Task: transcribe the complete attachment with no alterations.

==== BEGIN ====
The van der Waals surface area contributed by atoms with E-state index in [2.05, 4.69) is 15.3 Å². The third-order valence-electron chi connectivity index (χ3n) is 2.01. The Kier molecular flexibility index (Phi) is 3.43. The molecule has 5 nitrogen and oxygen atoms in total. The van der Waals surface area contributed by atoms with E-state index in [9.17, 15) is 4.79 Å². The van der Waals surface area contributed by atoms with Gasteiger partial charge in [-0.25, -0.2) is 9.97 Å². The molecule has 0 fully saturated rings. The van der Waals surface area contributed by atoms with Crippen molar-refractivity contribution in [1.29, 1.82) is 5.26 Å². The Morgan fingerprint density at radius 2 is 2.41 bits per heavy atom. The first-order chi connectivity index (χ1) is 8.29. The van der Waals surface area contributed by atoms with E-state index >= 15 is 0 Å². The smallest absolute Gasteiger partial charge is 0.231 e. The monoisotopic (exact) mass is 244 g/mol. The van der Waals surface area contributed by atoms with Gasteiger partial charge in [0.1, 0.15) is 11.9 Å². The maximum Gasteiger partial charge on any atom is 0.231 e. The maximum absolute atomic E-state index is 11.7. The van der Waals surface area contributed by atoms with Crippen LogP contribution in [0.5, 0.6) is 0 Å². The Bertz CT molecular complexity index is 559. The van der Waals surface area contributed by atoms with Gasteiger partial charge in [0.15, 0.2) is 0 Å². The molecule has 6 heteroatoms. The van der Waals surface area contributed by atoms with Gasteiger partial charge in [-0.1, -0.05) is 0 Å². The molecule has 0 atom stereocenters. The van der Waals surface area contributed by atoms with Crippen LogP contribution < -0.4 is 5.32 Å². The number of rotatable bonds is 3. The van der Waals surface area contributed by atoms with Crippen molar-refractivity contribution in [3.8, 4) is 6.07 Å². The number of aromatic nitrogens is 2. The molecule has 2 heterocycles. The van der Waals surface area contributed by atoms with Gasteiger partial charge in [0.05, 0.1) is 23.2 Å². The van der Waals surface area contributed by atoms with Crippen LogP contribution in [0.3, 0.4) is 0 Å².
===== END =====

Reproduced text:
The van der Waals surface area contributed by atoms with E-state index in [2.05, 4.69) is 15.3 Å². The third-order valence-electron chi connectivity index (χ3n) is 2.01. The Kier molecular flexibility index (Phi) is 3.43. The molecule has 5 nitrogen and oxygen atoms in total. The van der Waals surface area contributed by atoms with E-state index in [9.17, 15) is 4.79 Å². The van der Waals surface area contributed by atoms with Gasteiger partial charge in [-0.25, -0.2) is 9.97 Å². The molecule has 0 fully saturated rings. The van der Waals surface area contributed by atoms with Crippen molar-refractivity contribution in [1.29, 1.82) is 5.26 Å². The Morgan fingerprint density at radius 2 is 2.41 bits per heavy atom. The first-order chi connectivity index (χ1) is 8.29. The van der Waals surface area contributed by atoms with E-state index >= 15 is 0 Å². The smallest absolute Gasteiger partial charge is 0.231 e. The monoisotopic (exact) mass is 244 g/mol. The van der Waals surface area contributed by atoms with Gasteiger partial charge in [0.1, 0.15) is 11.9 Å². The maximum Gasteiger partial charge on any atom is 0.231 e. The maximum absolute atomic E-state index is 11.7. The van der Waals surface area contributed by atoms with Crippen LogP contribution in [0.5, 0.6) is 0 Å². The Bertz CT molecular complexity index is 559. The van der Waals surface area contributed by atoms with Gasteiger partial charge in [0.15, 0.2) is 0 Å². The molecule has 6 heteroatoms. The van der Waals surface area contributed by atoms with Gasteiger partial charge in [-0.1, -0.05) is 0 Å². The molecule has 0 atom stereocenters. The van der Waals surface area contributed by atoms with Crippen LogP contribution < -0.4 is 5.32 Å². The number of rotatable bonds is 3. The van der Waals surface area contributed by atoms with Crippen molar-refractivity contribution in [3.8, 4) is 6.07 Å². The number of aromatic nitrogens is 2. The molecule has 2 heterocycles. The van der Waals surface area contributed by atoms with Gasteiger partial charge in [0.05, 0.1) is 23.2 Å². The van der Waals surface area contributed by atoms with Crippen LogP contribution in [0.3, 0.4) is 0 Å².